Three regulators made their move last week, warning against unlicensed activities and investment scams. A total of 15 companies were added to Securities Commission Malaysia’s (SC) investor alert list for carrying on unregulated activities; operating digital asset exchange without registration; and possible clone offering high returns, among others.
Bank Negara Malaysia, on the other hand, red-flagged four entities that are neither authorised nor approved under the relevant laws and regulations administered by the central bank.
Meanwhile, last Friday evening, Bursa Malaysia issued a statement advising the public to be wary of investment scams and to be cautious before participating in any investment schemes and activities. This comes after a growing number of cases where the Bursa Malaysia name and corporate logo were misused for marketing purposes by unscrupulous companies and websites.
It appears that the propensity for risk taking has gone beyond the stock market in this low interest rate environment, prompting the authorities to ramp up efforts to crack down on illegal investment activities.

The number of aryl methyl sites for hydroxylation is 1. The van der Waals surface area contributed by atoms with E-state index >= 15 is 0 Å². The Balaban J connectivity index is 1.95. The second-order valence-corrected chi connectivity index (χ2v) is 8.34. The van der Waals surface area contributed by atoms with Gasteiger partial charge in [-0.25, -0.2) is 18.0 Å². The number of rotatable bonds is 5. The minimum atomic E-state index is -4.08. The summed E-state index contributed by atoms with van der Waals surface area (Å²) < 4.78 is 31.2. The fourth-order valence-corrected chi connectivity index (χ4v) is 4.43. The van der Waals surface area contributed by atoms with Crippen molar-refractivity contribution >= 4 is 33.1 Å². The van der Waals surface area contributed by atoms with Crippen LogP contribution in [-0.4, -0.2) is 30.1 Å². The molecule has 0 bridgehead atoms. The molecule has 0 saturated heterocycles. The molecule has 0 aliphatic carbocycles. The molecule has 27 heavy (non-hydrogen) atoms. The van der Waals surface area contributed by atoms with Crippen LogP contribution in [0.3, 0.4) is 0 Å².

Understandably, during the current economic downturn, the public could be more susceptible to financial scams promoted on social media channels such as Facebook, WhatsApp and Telegram.
Soaring bitcoin prices have also lured many investors to jump on the cryptocurrency bandwagon, but they will be exposed to risks if trading is not done through a proper and legitimate platform.
It was reported that in the first half of last year, Malaysians lost a total of RM914 million to scams. While the SC has set up an internal task force to focus on investigating and taking enforcement action against individuals behind financial scams, investors should exercise sound judgement and be mindful when approached by promoters of so-called investment schemes, especially those offering returns that sound too good to be true.